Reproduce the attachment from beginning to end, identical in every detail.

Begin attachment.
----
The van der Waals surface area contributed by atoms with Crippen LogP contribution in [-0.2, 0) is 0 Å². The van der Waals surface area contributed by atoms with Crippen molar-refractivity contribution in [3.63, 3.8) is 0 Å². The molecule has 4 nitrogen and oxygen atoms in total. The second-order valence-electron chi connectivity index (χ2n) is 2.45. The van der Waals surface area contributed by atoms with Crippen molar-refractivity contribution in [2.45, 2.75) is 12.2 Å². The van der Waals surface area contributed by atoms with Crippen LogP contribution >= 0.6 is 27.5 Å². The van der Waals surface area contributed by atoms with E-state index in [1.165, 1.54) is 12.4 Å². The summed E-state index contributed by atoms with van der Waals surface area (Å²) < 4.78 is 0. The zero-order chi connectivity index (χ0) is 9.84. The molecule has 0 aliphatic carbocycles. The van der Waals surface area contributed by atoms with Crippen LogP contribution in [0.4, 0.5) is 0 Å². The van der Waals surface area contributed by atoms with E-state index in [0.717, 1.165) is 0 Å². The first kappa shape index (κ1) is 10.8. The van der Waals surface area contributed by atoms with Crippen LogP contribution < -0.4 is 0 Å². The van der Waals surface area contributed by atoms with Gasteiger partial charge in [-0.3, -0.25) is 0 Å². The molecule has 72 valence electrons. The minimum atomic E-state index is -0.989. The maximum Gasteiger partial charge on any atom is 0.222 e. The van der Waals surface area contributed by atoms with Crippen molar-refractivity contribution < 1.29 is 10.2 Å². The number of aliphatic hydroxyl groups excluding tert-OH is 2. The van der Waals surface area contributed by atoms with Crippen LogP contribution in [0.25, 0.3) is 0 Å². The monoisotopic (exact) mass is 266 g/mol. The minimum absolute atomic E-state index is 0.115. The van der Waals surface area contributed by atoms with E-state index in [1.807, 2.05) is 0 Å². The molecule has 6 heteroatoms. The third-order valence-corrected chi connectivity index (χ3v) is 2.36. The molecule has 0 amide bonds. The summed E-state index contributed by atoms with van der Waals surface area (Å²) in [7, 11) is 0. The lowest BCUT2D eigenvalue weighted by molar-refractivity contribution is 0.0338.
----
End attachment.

The van der Waals surface area contributed by atoms with Crippen LogP contribution in [-0.2, 0) is 0 Å². The van der Waals surface area contributed by atoms with Crippen molar-refractivity contribution in [3.63, 3.8) is 0 Å². The molecule has 4 nitrogen and oxygen atoms in total. The second-order valence-electron chi connectivity index (χ2n) is 2.45. The van der Waals surface area contributed by atoms with Crippen molar-refractivity contribution in [2.45, 2.75) is 12.2 Å². The van der Waals surface area contributed by atoms with Crippen LogP contribution >= 0.6 is 27.5 Å². The van der Waals surface area contributed by atoms with E-state index in [1.165, 1.54) is 12.4 Å². The summed E-state index contributed by atoms with van der Waals surface area (Å²) < 4.78 is 0. The zero-order chi connectivity index (χ0) is 9.84. The molecule has 0 aliphatic carbocycles. The van der Waals surface area contributed by atoms with Crippen LogP contribution in [0.4, 0.5) is 0 Å². The van der Waals surface area contributed by atoms with E-state index in [0.717, 1.165) is 0 Å². The first kappa shape index (κ1) is 10.8. The van der Waals surface area contributed by atoms with Crippen LogP contribution < -0.4 is 0 Å². The van der Waals surface area contributed by atoms with Gasteiger partial charge in [-0.3, -0.25) is 0 Å². The molecule has 72 valence electrons. The minimum atomic E-state index is -0.989. The maximum Gasteiger partial charge on any atom is 0.222 e. The van der Waals surface area contributed by atoms with Crippen molar-refractivity contribution < 1.29 is 10.2 Å². The number of aliphatic hydroxyl groups excluding tert-OH is 2. The van der Waals surface area contributed by atoms with Crippen LogP contribution in [0.25, 0.3) is 0 Å². The monoisotopic (exact) mass is 266 g/mol. The minimum absolute atomic E-state index is 0.115. The van der Waals surface area contributed by atoms with E-state index in [1.807, 2.05) is 0 Å². The molecule has 6 heteroatoms. The third-order valence-corrected chi connectivity index (χ3v) is 2.36. The molecule has 0 amide bonds. The summed E-state index contributed by atoms with van der Waals surface area (Å²) in [7, 11) is 0. The lowest BCUT2D eigenvalue weighted by molar-refractivity contribution is 0.0338.